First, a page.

Each of the women represents a particular personality type. Carrie is modern, sensible about things other than clothes and accessories, and reflective, although mostly about issues of sex and the single girl. Charlotte is idealistic, traditional and romantic. Miranda is serious but self-doubting, successful but not satisfied. And Samantha is outrageous, a sexually voracious sybarite. The friends' differences in experience and outlook, mixed with their utter candor when together, provided the series its hook. These women would talk about anything. And much of what they talked about were things we'd not heard discussed so openly and graphically before. We tuned in to each new episode, in part, just to see what they'd say to each other next. The great majority of the show's defining frankness has been deleted from its run in syndication, and little of it reemerges in the film.
Thus the movie of Sex and the City, unwilling to revisit its open commentary on contemporary sexual practices and cultural mores, settles for a next-step look at the four main characters' romantic situations, or for three of the four, anyway; King wasn't able to think up much of anything for Charlotte's character to do, other than to humiliate her with an excretory accident. The other three, though, are put through the relationship meat grinder. When Miranda's husband Steve (David Eigenberg) admits an infidelity, she instantly begins planning to divorce. Some context is provided in the libido diminution that often accompanies the rigors of parenting young children, particularly among two-career couples. Nonetheless, King's script provides no background for Steve's decision to reveal an indiscretion that otherwise would not have come to light. Samantha, meanwhile, runs into a comparable problem. Her boytoy lover Smith Jerrod (Jason Lewis) is just too busy with his acting career to meet her sexual needs. And lots of time on her own has started Samantha wondering whether her devotion to Smith has been purchased at the price of her lifelong independence to which we all say, "Duh!"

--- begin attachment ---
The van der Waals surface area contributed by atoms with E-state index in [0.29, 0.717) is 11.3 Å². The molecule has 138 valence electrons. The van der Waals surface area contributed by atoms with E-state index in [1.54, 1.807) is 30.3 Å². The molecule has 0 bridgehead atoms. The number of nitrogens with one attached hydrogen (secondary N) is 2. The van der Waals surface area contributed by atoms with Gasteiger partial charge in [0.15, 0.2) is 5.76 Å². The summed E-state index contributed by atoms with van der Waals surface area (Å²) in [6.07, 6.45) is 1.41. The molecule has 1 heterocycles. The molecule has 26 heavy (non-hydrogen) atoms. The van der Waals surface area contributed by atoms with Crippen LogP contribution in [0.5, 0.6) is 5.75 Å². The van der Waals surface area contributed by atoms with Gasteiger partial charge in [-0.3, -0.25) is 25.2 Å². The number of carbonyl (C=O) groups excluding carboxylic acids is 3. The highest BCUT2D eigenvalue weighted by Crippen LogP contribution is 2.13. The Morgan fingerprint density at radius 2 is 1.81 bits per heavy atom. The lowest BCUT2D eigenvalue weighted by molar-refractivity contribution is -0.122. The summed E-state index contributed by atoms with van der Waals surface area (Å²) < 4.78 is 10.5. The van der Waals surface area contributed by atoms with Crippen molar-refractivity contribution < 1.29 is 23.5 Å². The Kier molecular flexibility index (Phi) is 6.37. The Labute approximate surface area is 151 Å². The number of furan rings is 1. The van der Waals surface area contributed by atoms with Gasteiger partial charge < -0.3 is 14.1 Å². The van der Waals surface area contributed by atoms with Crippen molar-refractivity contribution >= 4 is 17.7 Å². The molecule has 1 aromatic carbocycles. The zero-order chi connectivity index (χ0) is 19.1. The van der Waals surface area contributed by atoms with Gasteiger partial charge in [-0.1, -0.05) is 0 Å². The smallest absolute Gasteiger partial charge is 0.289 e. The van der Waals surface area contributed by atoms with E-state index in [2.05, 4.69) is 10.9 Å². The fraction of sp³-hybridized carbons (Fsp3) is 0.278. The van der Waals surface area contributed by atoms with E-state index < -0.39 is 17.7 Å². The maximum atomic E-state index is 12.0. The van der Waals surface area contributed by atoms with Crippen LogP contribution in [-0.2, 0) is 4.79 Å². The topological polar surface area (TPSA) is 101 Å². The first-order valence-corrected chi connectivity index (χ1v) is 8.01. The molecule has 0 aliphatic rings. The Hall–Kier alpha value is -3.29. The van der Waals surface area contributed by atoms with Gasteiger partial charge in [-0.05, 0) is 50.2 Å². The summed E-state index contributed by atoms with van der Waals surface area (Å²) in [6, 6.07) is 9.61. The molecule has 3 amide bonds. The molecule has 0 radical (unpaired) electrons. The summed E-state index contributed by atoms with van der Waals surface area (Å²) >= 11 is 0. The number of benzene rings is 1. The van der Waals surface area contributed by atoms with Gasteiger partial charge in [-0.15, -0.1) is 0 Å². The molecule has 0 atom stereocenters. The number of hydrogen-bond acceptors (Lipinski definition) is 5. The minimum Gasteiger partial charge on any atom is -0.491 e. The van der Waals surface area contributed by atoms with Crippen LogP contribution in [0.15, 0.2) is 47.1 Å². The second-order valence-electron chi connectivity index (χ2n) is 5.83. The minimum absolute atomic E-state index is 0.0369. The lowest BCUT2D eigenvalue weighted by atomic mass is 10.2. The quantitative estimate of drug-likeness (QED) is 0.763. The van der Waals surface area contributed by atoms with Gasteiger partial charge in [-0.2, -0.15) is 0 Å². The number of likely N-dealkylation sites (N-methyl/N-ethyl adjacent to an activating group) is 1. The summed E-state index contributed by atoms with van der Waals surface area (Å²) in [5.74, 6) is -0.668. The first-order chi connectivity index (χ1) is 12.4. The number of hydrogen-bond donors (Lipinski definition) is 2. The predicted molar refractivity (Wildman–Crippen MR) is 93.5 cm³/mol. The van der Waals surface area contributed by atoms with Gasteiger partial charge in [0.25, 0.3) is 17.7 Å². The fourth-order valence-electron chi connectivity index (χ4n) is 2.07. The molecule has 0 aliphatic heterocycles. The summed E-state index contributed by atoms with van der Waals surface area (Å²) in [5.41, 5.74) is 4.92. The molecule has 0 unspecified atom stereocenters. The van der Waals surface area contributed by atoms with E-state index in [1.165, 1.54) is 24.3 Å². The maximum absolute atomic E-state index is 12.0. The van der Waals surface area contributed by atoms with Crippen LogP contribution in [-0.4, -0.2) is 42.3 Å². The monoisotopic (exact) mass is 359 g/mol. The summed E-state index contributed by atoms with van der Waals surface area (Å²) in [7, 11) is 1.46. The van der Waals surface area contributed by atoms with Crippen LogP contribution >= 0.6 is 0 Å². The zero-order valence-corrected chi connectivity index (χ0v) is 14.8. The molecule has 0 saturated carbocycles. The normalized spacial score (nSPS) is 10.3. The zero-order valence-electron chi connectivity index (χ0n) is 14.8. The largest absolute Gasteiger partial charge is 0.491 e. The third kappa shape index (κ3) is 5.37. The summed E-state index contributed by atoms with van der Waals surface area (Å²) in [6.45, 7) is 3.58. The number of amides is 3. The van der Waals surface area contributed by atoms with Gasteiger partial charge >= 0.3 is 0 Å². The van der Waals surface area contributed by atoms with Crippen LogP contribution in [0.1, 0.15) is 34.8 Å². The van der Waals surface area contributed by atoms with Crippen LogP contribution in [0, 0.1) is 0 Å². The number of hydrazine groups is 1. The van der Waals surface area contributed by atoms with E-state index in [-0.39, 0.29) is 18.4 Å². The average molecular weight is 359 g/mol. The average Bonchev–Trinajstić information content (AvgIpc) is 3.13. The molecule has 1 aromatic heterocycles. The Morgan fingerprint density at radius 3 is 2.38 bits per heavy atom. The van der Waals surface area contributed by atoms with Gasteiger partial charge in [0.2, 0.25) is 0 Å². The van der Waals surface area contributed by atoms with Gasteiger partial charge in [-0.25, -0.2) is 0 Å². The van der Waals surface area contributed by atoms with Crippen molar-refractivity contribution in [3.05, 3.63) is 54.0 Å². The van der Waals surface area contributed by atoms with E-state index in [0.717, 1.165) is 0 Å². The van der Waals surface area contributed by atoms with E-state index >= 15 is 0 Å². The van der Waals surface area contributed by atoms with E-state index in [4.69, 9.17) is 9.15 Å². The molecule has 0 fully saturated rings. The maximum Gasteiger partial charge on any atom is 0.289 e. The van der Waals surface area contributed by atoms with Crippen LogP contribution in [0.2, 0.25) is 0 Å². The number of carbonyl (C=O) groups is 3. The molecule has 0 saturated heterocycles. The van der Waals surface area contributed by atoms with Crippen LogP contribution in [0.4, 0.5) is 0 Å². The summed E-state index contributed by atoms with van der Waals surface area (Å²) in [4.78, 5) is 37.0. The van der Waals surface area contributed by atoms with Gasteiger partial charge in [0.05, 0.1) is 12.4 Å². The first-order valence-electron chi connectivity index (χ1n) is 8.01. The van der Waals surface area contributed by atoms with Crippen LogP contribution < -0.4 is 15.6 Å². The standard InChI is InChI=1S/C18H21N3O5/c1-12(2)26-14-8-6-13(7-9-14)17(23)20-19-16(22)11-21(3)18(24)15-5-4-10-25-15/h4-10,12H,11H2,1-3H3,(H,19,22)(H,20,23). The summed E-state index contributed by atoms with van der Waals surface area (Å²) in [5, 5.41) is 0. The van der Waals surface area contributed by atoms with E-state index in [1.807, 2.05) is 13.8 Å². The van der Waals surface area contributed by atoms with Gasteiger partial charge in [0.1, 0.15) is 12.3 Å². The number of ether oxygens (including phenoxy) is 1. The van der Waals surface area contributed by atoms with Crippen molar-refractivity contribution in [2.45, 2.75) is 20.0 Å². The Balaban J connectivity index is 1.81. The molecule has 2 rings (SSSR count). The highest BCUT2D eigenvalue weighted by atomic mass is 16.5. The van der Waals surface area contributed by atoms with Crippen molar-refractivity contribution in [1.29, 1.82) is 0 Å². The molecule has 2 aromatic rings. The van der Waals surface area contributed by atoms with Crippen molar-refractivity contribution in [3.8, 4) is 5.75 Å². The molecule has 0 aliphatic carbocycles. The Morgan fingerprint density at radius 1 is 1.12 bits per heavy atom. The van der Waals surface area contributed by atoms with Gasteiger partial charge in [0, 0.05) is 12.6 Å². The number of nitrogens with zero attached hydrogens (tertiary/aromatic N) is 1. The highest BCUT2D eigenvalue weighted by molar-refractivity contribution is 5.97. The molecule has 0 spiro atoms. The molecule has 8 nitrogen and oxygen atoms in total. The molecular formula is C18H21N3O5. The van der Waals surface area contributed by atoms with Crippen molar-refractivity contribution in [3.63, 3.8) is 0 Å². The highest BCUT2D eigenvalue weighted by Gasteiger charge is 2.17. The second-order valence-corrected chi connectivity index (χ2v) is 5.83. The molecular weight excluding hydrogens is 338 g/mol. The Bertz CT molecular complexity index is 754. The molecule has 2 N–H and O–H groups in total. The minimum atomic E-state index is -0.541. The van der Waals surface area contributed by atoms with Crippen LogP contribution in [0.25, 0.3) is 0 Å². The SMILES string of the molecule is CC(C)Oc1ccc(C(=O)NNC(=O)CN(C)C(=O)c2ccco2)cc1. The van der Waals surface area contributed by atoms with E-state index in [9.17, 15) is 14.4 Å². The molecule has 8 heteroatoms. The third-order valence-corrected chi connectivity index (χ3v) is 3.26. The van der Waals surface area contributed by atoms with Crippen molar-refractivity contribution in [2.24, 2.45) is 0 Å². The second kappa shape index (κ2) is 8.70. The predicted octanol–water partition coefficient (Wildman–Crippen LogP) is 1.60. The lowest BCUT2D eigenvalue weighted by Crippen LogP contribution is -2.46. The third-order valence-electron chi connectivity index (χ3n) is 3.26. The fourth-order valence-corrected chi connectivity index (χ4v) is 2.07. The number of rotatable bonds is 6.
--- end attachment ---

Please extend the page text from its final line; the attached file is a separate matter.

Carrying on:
The main narrative thread, though, concerns Carrie's relationship with on-again, off-again boyfriend Mr. Big, aka John James Preston (Chris Noth). They are on again, but when Carrie attends a jewelry auction, she begins to wonder what might happen if she moved in with Big (as they are planning), only to have him dump her. To leverage some relationship equity for herself, she convinces Big to marry her (he's not at all hesitant). And thus begin escalating plans for a city-stopping wedding, a parade of white gowns and plot twists that are patently ridiculous. Somewhere in there Oscar winner Jennifer Hudson shows up as Louise from St. Louis to take a job as Carrie's assistant and, presumably, provide women of color someone with whom to identify.
In sum, Sex and the City doesn't much work on the level of story. It's predictable and unconvincing. But King has devised an adequate number of laugh lines, and darned if his themes about friendship and forgiveness aren't pitch-perfect, whatever the weakness of the underlying narrative. In the end, the picture is less than I'd hoped for, but in important ways, more than I expected.